‘Running’ toward school shootings after Columbine. 9NEWS. 5/20/14.
“Even though, there are things up here that represent sorrow, but it also represents strength,” DeAngelis, Columbine High School principal, said.
DeAngelis’ wall helps him keep his promise to stay at Columbine High School since the shootings of April 20, 1999.
“It’s my wall of ’99, and people ask me why am I still here. I look at that wall,” DeAngelis said.
Of all the names and faces on his wall, there is only person who was with DeAngelis the very moment the shootings started.
“It was in April when Frank said, ‘Hey, come by my office,'” Kiki Leyba, an English teacher, said.
At the time, Leyba was a first-year English teacher called to the principal’s office to discuss a continuing contract for next year.
“It was coming over the radio, there were shots fired in the Commons,” Leyba said.
That was the beginning of a tragedy that changed America when 12 students and one teacher were shot to death.
“We can’t determine what happens to us, but we can determine how we react,” DeAngelis said.
That was the beginning of a friendship between a rookie teacher and his principal. It is a friendship forged through pain.
“One of the last things I remember is looking down that hall watching Frank running towards that gunfire,” Leyba said.
Maybe evident by the wall in DeAngelis’ office, he’s been “running towards” school shootings ever since.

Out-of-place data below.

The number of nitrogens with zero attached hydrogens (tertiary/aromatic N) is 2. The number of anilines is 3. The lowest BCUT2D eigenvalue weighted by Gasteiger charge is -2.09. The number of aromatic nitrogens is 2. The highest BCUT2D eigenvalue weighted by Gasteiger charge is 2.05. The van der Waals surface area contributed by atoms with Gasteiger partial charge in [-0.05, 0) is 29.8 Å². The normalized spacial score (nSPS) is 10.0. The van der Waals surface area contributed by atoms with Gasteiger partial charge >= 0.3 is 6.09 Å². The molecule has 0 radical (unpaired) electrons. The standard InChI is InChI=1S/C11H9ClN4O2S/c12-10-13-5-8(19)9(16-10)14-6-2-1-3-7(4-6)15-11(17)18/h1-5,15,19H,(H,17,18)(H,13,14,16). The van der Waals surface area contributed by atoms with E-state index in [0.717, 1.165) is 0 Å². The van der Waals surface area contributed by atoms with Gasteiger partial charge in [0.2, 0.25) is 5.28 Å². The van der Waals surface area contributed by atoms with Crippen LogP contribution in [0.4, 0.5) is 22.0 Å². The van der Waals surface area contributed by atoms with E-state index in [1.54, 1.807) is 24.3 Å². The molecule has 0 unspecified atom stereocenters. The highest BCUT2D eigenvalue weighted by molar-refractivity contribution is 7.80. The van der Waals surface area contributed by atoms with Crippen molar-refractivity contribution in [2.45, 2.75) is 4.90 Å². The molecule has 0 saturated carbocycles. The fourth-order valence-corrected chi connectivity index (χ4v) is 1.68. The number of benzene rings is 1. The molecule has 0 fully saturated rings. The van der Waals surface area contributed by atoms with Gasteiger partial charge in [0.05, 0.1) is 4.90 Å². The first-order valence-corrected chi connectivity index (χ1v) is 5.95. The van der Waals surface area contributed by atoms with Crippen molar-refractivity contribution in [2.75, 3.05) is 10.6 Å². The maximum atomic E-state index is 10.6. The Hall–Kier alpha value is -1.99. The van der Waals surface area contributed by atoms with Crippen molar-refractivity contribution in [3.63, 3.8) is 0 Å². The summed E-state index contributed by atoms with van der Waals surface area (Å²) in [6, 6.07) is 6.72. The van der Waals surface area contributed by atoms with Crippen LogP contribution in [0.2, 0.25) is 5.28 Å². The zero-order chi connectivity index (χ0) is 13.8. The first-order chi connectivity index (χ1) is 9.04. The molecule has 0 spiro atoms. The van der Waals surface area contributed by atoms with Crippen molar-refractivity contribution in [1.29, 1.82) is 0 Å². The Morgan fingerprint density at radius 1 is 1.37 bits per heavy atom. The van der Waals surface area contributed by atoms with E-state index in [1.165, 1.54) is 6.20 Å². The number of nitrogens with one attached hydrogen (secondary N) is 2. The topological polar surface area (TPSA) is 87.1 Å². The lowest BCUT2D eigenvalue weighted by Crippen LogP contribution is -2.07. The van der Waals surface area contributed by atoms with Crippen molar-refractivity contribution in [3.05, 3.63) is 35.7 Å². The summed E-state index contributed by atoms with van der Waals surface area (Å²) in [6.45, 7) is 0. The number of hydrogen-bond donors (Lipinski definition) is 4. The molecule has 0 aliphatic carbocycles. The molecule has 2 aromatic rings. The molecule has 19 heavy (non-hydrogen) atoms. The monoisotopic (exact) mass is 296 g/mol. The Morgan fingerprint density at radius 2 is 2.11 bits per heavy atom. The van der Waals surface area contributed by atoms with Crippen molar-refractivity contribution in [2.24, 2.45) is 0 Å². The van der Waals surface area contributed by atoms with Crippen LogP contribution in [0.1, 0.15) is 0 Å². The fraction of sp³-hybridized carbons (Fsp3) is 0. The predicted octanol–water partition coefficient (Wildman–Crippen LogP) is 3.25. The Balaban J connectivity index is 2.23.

“I made a promise to myself to help rebuild this community,” DeAngelis said.
Now, he’s helping others, too.
“There’s no manual,” Leyba said. “We’ve become the manual for this.”
Arapahoe High School was added to that wall on Dec. 13, 2013. A senior, Claire Davis, was killed by a fellow classmate who then killed himself.
“We’re seven miles away, and we can help them every step of the way when they want us and when they need us, and there will be times when they will,” DeAngelis said.
He’s been called to help at other school shootings like Red Lake, Minn.; Virginia Tech University and Sandy Hook Elementary. DeAngelis says the reason is because he has lived through all their sorrow.
“I’m sure I’ll be receiving phone calls [saying] ‘what do we do now? it’s [been] three months,'” DeAngelis said. “What do we do for graduation? What do we do now, next year?'”
Leyba has also met with teachers at these schools to discuss how to move on.
“Finally at a place where we can feel our experience having value now, as we help other schools, helping Arapahoe staff, Sandy Hook and other communities,” Leyba said.
DeAngelis believes the security lessons learned from Columbine made a difference at Arapahoe. Schools now have active-shooter protocols, lockdown procedures and more usage of actual law enforcement as School Resource Officers.
“Even though, we’re so saddened by the loved ones that we lost, it probably saved lives,” DeAngelis said.
This is all coming out the tragedy at Columbine High School, and a friendship that started under gunfire.
“When you say, you’ve spent the worst day of your life together, everything afterwards seems like it’s doable,” Leyba said.
DeAngelis says it is that all that allows him to be a wall for others.
“That’s why this wall behind me has allowed me to get through some of the tough days,” DeAngelis said. “Columbine High School represents hope and resolve.”
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